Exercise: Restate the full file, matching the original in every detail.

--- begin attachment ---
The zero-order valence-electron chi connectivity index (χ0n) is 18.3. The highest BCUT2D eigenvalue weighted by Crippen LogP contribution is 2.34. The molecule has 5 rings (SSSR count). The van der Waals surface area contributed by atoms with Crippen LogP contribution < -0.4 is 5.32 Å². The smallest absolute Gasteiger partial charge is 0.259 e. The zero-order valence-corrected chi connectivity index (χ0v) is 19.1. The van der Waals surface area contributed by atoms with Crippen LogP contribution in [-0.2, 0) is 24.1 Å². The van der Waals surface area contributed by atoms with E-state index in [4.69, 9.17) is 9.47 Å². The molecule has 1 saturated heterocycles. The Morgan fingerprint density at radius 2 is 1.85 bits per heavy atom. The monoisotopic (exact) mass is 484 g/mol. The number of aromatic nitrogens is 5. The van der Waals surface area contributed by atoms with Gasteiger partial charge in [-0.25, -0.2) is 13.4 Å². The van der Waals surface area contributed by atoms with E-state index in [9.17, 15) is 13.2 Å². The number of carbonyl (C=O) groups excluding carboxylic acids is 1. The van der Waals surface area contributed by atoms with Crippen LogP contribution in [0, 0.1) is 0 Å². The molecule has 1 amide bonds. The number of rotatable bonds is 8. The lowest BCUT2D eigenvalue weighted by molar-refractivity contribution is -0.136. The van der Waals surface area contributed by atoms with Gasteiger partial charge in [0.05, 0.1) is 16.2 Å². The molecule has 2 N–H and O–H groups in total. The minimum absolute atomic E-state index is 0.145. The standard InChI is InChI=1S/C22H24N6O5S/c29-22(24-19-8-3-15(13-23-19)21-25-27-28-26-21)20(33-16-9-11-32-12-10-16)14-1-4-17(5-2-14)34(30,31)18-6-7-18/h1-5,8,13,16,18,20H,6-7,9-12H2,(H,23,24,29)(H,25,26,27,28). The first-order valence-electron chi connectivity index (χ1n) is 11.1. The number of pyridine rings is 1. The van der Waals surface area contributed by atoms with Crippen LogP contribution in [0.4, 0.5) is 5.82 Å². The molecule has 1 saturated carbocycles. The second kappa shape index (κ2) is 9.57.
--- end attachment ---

The zero-order valence-electron chi connectivity index (χ0n) is 18.3. The highest BCUT2D eigenvalue weighted by Crippen LogP contribution is 2.34. The molecule has 5 rings (SSSR count). The van der Waals surface area contributed by atoms with Crippen LogP contribution < -0.4 is 5.32 Å². The smallest absolute Gasteiger partial charge is 0.259 e. The zero-order valence-corrected chi connectivity index (χ0v) is 19.1. The van der Waals surface area contributed by atoms with Crippen LogP contribution in [-0.2, 0) is 24.1 Å². The van der Waals surface area contributed by atoms with E-state index in [4.69, 9.17) is 9.47 Å². The molecule has 1 saturated heterocycles. The Morgan fingerprint density at radius 2 is 1.85 bits per heavy atom. The monoisotopic (exact) mass is 484 g/mol. The number of aromatic nitrogens is 5. The van der Waals surface area contributed by atoms with Gasteiger partial charge in [-0.25, -0.2) is 13.4 Å². The van der Waals surface area contributed by atoms with E-state index in [9.17, 15) is 13.2 Å². The number of carbonyl (C=O) groups excluding carboxylic acids is 1. The van der Waals surface area contributed by atoms with Crippen LogP contribution in [0, 0.1) is 0 Å². The molecule has 1 amide bonds. The number of rotatable bonds is 8. The lowest BCUT2D eigenvalue weighted by molar-refractivity contribution is -0.136. The van der Waals surface area contributed by atoms with Gasteiger partial charge in [0.05, 0.1) is 16.2 Å². The molecule has 2 N–H and O–H groups in total. The minimum absolute atomic E-state index is 0.145. The standard InChI is InChI=1S/C22H24N6O5S/c29-22(24-19-8-3-15(13-23-19)21-25-27-28-26-21)20(33-16-9-11-32-12-10-16)14-1-4-17(5-2-14)34(30,31)18-6-7-18/h1-5,8,13,16,18,20H,6-7,9-12H2,(H,23,24,29)(H,25,26,27,28). The first-order valence-electron chi connectivity index (χ1n) is 11.1. The number of pyridine rings is 1. The van der Waals surface area contributed by atoms with Crippen LogP contribution in [0.4, 0.5) is 5.82 Å². The molecule has 1 saturated carbocycles. The second kappa shape index (κ2) is 9.57.